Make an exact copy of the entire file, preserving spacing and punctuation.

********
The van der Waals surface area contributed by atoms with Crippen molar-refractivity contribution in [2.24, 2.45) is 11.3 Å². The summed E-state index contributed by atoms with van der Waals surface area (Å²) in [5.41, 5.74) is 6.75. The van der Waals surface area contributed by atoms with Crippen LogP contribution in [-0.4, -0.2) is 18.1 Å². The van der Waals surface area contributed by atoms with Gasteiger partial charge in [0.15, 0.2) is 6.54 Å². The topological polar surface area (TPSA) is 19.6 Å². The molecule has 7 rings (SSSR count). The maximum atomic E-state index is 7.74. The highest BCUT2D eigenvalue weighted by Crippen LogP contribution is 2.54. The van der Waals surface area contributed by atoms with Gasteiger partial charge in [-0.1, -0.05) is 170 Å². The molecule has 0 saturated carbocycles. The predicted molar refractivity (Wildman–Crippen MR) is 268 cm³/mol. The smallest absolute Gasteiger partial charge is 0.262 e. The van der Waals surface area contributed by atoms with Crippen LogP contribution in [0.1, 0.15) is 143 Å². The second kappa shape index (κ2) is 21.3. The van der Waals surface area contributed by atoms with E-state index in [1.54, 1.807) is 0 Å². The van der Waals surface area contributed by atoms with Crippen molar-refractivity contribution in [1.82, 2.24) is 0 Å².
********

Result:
The van der Waals surface area contributed by atoms with Crippen molar-refractivity contribution in [2.24, 2.45) is 11.3 Å². The summed E-state index contributed by atoms with van der Waals surface area (Å²) in [5.41, 5.74) is 6.75. The van der Waals surface area contributed by atoms with Crippen LogP contribution in [-0.4, -0.2) is 18.1 Å². The van der Waals surface area contributed by atoms with Gasteiger partial charge in [0.15, 0.2) is 6.54 Å². The topological polar surface area (TPSA) is 19.6 Å². The molecule has 7 rings (SSSR count). The maximum atomic E-state index is 7.74. The highest BCUT2D eigenvalue weighted by Crippen LogP contribution is 2.54. The van der Waals surface area contributed by atoms with Gasteiger partial charge in [-0.1, -0.05) is 170 Å². The molecule has 0 saturated carbocycles. The predicted molar refractivity (Wildman–Crippen MR) is 268 cm³/mol. The smallest absolute Gasteiger partial charge is 0.262 e. The van der Waals surface area contributed by atoms with Crippen LogP contribution in [0.1, 0.15) is 143 Å². The second kappa shape index (κ2) is 21.3. The van der Waals surface area contributed by atoms with E-state index in [1.54, 1.807) is 0 Å². The van der Waals surface area contributed by atoms with Crippen molar-refractivity contribution in [1.82, 2.24) is 0 Å².